Researchers can obtain ethical human tissue sources from hospitals, academic institutions, and tissue banks across the United States, she said.
In particular, she highlighted “discarded cord blood from labor and delivery is stored in tissue repositories, because it is a rich and plentiful source of stem cells for research, regenerative medicine, and transplantation,” so much so that it has been used to treat as many as 80 different diseases. Sander Lee also noted that stem cells from placenta, amniotic fluid, and mothers' own bone marrow are showing “tremendous potential” for treating babies before birth.
She also took the opportunity to explain that adult somatic cells (such as from human skin) can be reprogrammed “to make induced pluripotent stem cells (iPS cells) that possess an embryonic-like state.” This coveted quality of pluripotency, or the ability to become other types of tissue, was the original rationalization for destroying human embryos to obtained stem cells.
“Some researchers argue that they ‘need’ human fetal tissue to generate the BLT (bone marrow, fetal liver, fetal thymus) humanized mouse model,” she continued, a reference to the research contract whose discovery in August reignited the controversy. “But in reality, similar stem cells can be obtained from ethical sources other than fetal liver, such as umbilical cord blood, bone marrow, and granulocyte colony-stimulating factor (G-CSF)-mobilized peripheral blood (MPB).”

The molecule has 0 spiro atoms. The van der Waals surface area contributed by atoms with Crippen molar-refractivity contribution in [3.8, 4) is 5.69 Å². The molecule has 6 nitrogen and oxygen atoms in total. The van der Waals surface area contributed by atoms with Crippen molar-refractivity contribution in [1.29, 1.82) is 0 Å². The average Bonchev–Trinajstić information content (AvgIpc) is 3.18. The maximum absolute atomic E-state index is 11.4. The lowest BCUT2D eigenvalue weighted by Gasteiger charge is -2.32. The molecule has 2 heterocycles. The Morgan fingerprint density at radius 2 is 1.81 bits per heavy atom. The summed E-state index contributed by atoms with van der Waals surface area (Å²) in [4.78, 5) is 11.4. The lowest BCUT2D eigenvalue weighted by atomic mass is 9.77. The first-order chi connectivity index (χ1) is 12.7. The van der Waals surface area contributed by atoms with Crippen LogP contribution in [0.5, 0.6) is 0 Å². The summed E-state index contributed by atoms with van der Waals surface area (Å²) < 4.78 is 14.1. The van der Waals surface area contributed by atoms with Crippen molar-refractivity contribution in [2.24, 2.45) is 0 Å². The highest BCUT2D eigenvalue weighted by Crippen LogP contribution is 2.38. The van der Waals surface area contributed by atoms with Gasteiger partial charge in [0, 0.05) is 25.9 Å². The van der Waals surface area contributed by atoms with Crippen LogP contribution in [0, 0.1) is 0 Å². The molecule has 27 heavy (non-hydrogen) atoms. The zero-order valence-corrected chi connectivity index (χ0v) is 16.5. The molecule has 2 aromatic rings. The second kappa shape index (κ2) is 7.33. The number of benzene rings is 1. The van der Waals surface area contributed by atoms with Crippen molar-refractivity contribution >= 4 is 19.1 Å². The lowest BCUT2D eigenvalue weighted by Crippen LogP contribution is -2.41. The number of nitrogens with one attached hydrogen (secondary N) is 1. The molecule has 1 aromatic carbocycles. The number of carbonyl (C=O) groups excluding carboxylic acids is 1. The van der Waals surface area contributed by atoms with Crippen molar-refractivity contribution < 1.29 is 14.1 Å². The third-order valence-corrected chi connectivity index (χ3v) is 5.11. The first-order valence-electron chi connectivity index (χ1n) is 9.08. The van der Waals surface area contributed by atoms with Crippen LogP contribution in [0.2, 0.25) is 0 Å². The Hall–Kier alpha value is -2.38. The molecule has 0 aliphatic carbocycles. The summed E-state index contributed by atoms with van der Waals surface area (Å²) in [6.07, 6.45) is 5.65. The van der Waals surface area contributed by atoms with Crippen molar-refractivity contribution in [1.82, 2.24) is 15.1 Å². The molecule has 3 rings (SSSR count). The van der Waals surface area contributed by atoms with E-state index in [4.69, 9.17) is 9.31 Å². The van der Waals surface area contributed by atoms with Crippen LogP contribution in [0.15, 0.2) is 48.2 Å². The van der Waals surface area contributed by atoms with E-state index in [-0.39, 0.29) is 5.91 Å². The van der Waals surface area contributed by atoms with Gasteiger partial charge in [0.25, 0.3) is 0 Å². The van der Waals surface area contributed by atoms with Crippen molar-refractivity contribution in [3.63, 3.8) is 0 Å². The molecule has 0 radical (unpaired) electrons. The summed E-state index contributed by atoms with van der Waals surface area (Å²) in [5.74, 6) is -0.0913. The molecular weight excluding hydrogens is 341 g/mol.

“Furthermore, alternatives exist to the use of human fetal bones for generating humanized mouse models of multiple myeloma,” she added.
“It is clearly evident that numerous ethical alternatives exist and are available to researchers for studying some of the most complex diseases and disorders facing our nation today,” Sander Lee concluded, urging leaders to “stop using federal dollars to support aborted fetal tissue research and redirect funding to these ethical alternatives. If we continue to invest in fetal tissue research, this will delay future progress and advances using better and more ethical science.”
This fall, dozens of pro-life leaders confronted the Trump administration over nearly $100 million in tax dollars that continued to pay for research using tissue and organs from aborted babies. In response, the Department of Health and Human Services began holding listening sessions with scientists, ethicists, and pro-life groups on the research, and pledged to conduct an audit of the projects currently being funded.
Speaking to reporters Thursday, Francis Collins, the director of NIH, defended using tissue from aborted babies. He even went so far as to claim pro-lifers could find it justifiable.
“Even for somebody who is very supportive of the pro-life position, you can make a strong case for this being an ethical stance,” Collins said. “That if something can be done with these tissues that might save somebody’s life downstream, perhaps that’s a better choice than discarding them.”